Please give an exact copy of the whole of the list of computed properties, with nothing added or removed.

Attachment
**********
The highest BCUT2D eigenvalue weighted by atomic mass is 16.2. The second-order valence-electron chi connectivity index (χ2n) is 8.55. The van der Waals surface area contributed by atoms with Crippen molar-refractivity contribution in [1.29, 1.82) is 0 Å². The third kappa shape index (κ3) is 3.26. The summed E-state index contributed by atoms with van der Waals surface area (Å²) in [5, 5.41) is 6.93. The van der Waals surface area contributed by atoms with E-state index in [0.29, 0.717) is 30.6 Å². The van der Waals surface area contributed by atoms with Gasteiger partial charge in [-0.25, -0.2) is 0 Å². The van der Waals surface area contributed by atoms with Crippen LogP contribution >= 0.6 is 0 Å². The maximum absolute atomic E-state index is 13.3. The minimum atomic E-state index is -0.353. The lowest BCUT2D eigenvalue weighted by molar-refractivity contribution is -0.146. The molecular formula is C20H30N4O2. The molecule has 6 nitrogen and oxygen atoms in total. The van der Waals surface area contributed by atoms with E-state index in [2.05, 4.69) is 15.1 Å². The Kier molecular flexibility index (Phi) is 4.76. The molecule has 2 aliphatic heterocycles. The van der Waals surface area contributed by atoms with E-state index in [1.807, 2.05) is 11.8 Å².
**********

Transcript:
The highest BCUT2D eigenvalue weighted by atomic mass is 16.2. The second-order valence-electron chi connectivity index (χ2n) is 8.55. The van der Waals surface area contributed by atoms with Crippen molar-refractivity contribution in [1.29, 1.82) is 0 Å². The third kappa shape index (κ3) is 3.26. The summed E-state index contributed by atoms with van der Waals surface area (Å²) in [5, 5.41) is 6.93. The van der Waals surface area contributed by atoms with E-state index in [0.29, 0.717) is 30.6 Å². The van der Waals surface area contributed by atoms with Gasteiger partial charge in [-0.25, -0.2) is 0 Å². The van der Waals surface area contributed by atoms with Crippen LogP contribution >= 0.6 is 0 Å². The maximum absolute atomic E-state index is 13.3. The minimum atomic E-state index is -0.353. The lowest BCUT2D eigenvalue weighted by molar-refractivity contribution is -0.146. The molecular formula is C20H30N4O2. The molecule has 6 nitrogen and oxygen atoms in total. The van der Waals surface area contributed by atoms with E-state index in [2.05, 4.69) is 15.1 Å². The Kier molecular flexibility index (Phi) is 4.76. The molecule has 2 aliphatic heterocycles. The van der Waals surface area contributed by atoms with E-state index in [1.807, 2.05) is 11.8 Å².